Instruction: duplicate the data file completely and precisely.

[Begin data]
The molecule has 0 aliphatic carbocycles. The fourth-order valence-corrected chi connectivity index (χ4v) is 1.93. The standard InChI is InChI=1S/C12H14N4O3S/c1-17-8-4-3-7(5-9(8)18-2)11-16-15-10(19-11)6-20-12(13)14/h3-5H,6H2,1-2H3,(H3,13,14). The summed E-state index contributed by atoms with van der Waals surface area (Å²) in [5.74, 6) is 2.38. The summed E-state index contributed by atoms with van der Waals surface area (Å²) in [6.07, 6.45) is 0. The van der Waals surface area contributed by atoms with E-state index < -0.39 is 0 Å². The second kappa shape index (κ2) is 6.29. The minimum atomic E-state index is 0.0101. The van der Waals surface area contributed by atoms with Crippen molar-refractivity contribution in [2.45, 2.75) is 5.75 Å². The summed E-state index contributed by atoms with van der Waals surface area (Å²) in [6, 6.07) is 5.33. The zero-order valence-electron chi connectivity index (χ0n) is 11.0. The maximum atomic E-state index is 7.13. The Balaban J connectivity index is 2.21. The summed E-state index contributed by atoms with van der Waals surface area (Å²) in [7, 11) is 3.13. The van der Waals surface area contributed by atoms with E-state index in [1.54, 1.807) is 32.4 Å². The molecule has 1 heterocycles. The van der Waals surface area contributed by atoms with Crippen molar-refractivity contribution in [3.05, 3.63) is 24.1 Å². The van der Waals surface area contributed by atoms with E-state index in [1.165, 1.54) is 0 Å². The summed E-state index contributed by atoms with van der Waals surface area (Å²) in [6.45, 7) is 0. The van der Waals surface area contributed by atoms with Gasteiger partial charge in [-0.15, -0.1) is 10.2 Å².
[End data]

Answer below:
The molecule has 0 aliphatic carbocycles. The fourth-order valence-corrected chi connectivity index (χ4v) is 1.93. The standard InChI is InChI=1S/C12H14N4O3S/c1-17-8-4-3-7(5-9(8)18-2)11-16-15-10(19-11)6-20-12(13)14/h3-5H,6H2,1-2H3,(H3,13,14). The summed E-state index contributed by atoms with van der Waals surface area (Å²) in [5.74, 6) is 2.38. The summed E-state index contributed by atoms with van der Waals surface area (Å²) in [6.07, 6.45) is 0. The van der Waals surface area contributed by atoms with E-state index < -0.39 is 0 Å². The second kappa shape index (κ2) is 6.29. The minimum atomic E-state index is 0.0101. The van der Waals surface area contributed by atoms with Crippen molar-refractivity contribution in [2.45, 2.75) is 5.75 Å². The summed E-state index contributed by atoms with van der Waals surface area (Å²) in [6, 6.07) is 5.33. The zero-order valence-electron chi connectivity index (χ0n) is 11.0. The maximum atomic E-state index is 7.13. The Balaban J connectivity index is 2.21. The summed E-state index contributed by atoms with van der Waals surface area (Å²) in [7, 11) is 3.13. The van der Waals surface area contributed by atoms with E-state index in [1.54, 1.807) is 32.4 Å². The molecule has 1 heterocycles. The van der Waals surface area contributed by atoms with Crippen molar-refractivity contribution in [3.05, 3.63) is 24.1 Å². The van der Waals surface area contributed by atoms with E-state index in [1.165, 1.54) is 0 Å². The summed E-state index contributed by atoms with van der Waals surface area (Å²) in [6.45, 7) is 0. The van der Waals surface area contributed by atoms with Gasteiger partial charge in [-0.15, -0.1) is 10.2 Å².